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    Next up: Circles and lope departures

    By LES VOGT - Horsetrader columnist - May 1st, 2014 - More with Les

    66th in a series
    After working on hip control and developing cues in the last two issues, Les moves us into circles and departures.

    Some folks find the circles in a reining program to be the boring part, but you’ve got to face the fact that if you’re going to show, you’ll spend most of your time in the pattern circling, so why not make them look good? Especially when many patterns call for circles before the other maneuvers. You only get one first impression, and if the judges don’t like how your horse handles in the circles, they’re going to know right where to look for faults in the rest of your maneuvers.

    Same goes for departures. If your first one is perfect, the judges are going to be paying attention! Incorporating shoulder control into your lope is also going to help you keep those circles round and help you reinforce the shoulders out position that you will use so much in the dry work and on cattle, if that’s where you want to go with your training.

    Speed control is also critical in every type of riding. In reining, the new standard is a transition that’s so crisp the horse will spray a little dirt when he comes down, in one stride, without breaking the cadence of his lope. You’ll also start to develop the tools that you’ll eventually use in your rundowns and in rating a cow. So as always, the more time you spend here, the easier time you’ll have later on.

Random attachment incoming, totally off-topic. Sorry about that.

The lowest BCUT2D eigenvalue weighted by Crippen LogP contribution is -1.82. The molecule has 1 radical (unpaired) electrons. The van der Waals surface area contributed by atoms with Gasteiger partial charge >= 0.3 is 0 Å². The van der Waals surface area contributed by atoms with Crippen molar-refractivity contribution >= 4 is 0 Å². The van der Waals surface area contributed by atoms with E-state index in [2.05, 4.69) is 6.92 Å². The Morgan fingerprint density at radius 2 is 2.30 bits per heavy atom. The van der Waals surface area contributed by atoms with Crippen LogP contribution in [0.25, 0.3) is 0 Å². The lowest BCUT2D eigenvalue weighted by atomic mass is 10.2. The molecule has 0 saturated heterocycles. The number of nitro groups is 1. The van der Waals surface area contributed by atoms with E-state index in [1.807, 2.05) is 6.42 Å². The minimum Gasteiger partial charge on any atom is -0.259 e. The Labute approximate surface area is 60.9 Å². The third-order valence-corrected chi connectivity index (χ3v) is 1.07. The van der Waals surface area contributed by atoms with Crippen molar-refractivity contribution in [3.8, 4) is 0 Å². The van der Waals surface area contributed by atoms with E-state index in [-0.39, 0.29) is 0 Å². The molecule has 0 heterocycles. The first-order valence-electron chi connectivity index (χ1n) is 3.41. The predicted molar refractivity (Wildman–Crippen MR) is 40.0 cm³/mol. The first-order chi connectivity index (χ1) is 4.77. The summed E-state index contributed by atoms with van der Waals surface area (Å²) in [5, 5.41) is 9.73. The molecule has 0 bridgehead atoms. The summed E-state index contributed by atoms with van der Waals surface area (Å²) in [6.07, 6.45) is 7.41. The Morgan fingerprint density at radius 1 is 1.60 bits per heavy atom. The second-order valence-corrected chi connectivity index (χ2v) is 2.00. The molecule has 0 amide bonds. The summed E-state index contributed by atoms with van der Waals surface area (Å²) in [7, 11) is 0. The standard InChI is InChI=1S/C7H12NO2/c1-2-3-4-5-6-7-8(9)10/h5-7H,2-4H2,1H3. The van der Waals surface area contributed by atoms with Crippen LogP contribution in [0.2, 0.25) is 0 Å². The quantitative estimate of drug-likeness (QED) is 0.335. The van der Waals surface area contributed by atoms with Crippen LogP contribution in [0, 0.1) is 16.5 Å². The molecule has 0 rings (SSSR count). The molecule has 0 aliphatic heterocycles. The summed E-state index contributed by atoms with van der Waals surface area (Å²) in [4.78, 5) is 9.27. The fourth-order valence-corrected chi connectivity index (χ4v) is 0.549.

Circles & Lope Departures
    Objective

    – To learn to lope consistent circles in terms of roundness and speed
    – To begin to work on speed transitions from slow to fast and back again
    – To start to incorporate some of the body control exercises we’ve worked on in other levels into your lope
    – To start to develop a clean, controlled lope departure

    Things to Concentrate on
    – Being aware of and in control of your horse’s body position in everything you do
    – What your body needs to be doing to make things easier and clearer for the horse
    – Not asking for perfection all at once. Things like the shoulder in and out exercises can be physically challenging for a horse at first, and he can get easily frustrated if you want too much too fast.

    EDITOR’S NOTE: More with Les is a regular California Horsetrader column. Les Vogt has won more than 15 World Championships, including two wins at the NRCHA Snaffle Bit Futurity. Although Les still rides and occasionally shows, his focus is giving clinics around the world and developing products for the performance horseman. To learn more about Les and to see his clinic schedule, visit: www.lesvogt.com

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